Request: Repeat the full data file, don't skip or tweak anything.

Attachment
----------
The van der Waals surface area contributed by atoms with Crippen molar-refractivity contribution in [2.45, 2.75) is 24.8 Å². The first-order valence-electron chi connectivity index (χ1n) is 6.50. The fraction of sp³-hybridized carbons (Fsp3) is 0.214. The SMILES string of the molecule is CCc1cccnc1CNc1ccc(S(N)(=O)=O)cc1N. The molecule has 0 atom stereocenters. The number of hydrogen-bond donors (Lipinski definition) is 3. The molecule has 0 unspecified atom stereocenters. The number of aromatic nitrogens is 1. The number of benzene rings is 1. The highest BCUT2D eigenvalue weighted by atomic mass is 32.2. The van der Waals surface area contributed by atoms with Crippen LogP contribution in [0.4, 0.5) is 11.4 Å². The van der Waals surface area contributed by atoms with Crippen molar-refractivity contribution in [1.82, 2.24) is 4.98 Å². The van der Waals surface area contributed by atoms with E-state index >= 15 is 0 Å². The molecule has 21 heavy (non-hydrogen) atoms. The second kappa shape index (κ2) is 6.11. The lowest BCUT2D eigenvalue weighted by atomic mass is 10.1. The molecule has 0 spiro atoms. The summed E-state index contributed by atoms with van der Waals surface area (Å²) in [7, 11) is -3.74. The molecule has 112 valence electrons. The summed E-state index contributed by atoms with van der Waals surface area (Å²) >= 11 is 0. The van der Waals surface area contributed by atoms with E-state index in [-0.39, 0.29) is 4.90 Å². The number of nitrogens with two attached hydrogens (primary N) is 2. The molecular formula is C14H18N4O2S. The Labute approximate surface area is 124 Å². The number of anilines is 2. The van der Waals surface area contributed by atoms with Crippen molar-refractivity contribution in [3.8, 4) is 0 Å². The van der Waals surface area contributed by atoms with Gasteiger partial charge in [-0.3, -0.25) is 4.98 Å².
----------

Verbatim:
The van der Waals surface area contributed by atoms with Crippen molar-refractivity contribution in [2.45, 2.75) is 24.8 Å². The first-order valence-electron chi connectivity index (χ1n) is 6.50. The fraction of sp³-hybridized carbons (Fsp3) is 0.214. The SMILES string of the molecule is CCc1cccnc1CNc1ccc(S(N)(=O)=O)cc1N. The molecule has 0 atom stereocenters. The number of hydrogen-bond donors (Lipinski definition) is 3. The molecule has 0 unspecified atom stereocenters. The number of aromatic nitrogens is 1. The number of benzene rings is 1. The highest BCUT2D eigenvalue weighted by atomic mass is 32.2. The van der Waals surface area contributed by atoms with Crippen LogP contribution in [0.4, 0.5) is 11.4 Å². The van der Waals surface area contributed by atoms with Crippen molar-refractivity contribution in [1.82, 2.24) is 4.98 Å². The van der Waals surface area contributed by atoms with E-state index >= 15 is 0 Å². The molecule has 21 heavy (non-hydrogen) atoms. The second kappa shape index (κ2) is 6.11. The lowest BCUT2D eigenvalue weighted by atomic mass is 10.1. The molecule has 0 spiro atoms. The summed E-state index contributed by atoms with van der Waals surface area (Å²) in [7, 11) is -3.74. The molecule has 112 valence electrons. The summed E-state index contributed by atoms with van der Waals surface area (Å²) >= 11 is 0. The van der Waals surface area contributed by atoms with E-state index in [-0.39, 0.29) is 4.90 Å². The number of nitrogens with two attached hydrogens (primary N) is 2. The molecular formula is C14H18N4O2S. The Labute approximate surface area is 124 Å². The number of anilines is 2. The van der Waals surface area contributed by atoms with Crippen molar-refractivity contribution in [3.8, 4) is 0 Å². The van der Waals surface area contributed by atoms with Gasteiger partial charge in [-0.3, -0.25) is 4.98 Å².